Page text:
6 thoughts on “Natsu Day 2 Highlights

  1. I suspect Takayasu is under a lot of mental pressure to perform well based on the last basho and it’s causing him to just flail wildly instead of using patient, solid sumo. Incredibly frustrating and he’s going to pay for that mistake repeatedly unless he gets his head on straight.

    Mitakeumi looks incredibly motivated and is fighting well, but based on his previous performances I won’t believe he’s actually dialed in until the basho is over and he consistently performs at this level for 15 days. A blip or wobble would be okay at this point, and is also expected based on who he’s given as opponents, but he’s a real threat if he keeps showing up like he did today.

    I am wondering if other high-ranking rikishi have seen Shodai pull a rabbit out of his hat repeatedly and are now hoping to do the same thing in their matches. This is the second day that Asanoyama had to attempt to save himself at the bales already and that is a cause for worry. I also wonder if Asanoyama, and other hig-rankers, aren’t having to deal with those situations as often when they’re training and therefore aren’t prepared to deal with them during the basho. Especially since they’ve had less time to train with rikishi from other heyas recently because of COVID.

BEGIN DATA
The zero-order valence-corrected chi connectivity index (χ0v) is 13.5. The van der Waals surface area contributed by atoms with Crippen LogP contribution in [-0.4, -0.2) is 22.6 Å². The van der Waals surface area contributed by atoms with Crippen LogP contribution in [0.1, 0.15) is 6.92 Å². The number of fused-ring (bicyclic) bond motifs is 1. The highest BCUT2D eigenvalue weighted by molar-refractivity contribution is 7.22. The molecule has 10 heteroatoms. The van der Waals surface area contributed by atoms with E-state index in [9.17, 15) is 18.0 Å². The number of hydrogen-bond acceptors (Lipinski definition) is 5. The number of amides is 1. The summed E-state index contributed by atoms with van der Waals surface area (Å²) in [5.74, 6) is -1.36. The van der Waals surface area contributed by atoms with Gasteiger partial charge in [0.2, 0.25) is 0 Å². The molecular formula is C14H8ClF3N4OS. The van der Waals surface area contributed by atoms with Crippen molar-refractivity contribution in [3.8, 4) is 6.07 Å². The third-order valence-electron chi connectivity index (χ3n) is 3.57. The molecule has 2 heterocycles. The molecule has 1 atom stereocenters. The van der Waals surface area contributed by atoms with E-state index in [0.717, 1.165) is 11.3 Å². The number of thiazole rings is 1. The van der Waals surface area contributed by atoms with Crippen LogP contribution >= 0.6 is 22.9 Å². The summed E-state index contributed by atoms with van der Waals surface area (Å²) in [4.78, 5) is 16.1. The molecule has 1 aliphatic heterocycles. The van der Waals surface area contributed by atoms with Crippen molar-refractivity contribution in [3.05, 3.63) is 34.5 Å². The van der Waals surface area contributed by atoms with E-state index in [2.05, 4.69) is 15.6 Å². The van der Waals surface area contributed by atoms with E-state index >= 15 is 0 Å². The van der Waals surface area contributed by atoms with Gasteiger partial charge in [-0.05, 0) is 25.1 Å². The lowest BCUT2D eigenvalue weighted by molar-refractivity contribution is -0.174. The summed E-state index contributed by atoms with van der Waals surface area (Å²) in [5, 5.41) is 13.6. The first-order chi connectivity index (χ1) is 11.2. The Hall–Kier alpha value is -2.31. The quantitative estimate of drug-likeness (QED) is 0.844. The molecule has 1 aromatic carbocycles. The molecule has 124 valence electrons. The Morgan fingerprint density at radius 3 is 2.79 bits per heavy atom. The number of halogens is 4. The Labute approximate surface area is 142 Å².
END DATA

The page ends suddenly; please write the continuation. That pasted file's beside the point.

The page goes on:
2. Takayasu tried slapping down at least three times — he seemed to expect Chiyonokuni to be barreling forward recklessly. To me that says Takayasu doesn’t trust his own power.

    Takakeisho is my favorite wrestler but he’s min-maxed all his stamina points into strength and it leaves him vulnerable to rikishi who are strong and patient enough to weather his initial onslaught.

  3. Yes, any word on Enho? He’s had two dramatic losses and it looked like he was holding his arm before this match ended. It would be too bad if he goes kyujo at J1.

    Ura’s back bend at the tawara was even bigger than Asanoyama’s today. Both those guys have tensile strength they can call upon at the rope, but as much as I am a Tatsunami booster, I hate to see Asanoyama lose on day 2. I hope he rallies against Wakatakakage next. Had a feeling about Meisei today, though – there is a diversity in techniques that he is growing. He may be smaller, but he is getting well-versed and responsive to attacks.

    Does anyone else think Kiribiyama mirrors his opponents too much? Was worried he’d try to get into a pusher-thruster match with Daieisho, but it devolved into a scrum. Did get to see that classic pose again though…

    I said aloud, “Mitakeumi looks calm,” and he delivered today. I know, I know – it’s wait and see, but I will wave my towel for his wins. Yutakayama in juryo, too. Celebrate as they happen!

  4. I’m a huge fan of the crane-boom-camera thing. The footage from it looks awesome
    Hope what happened to enho’s arm wasn’t as bad as it looked.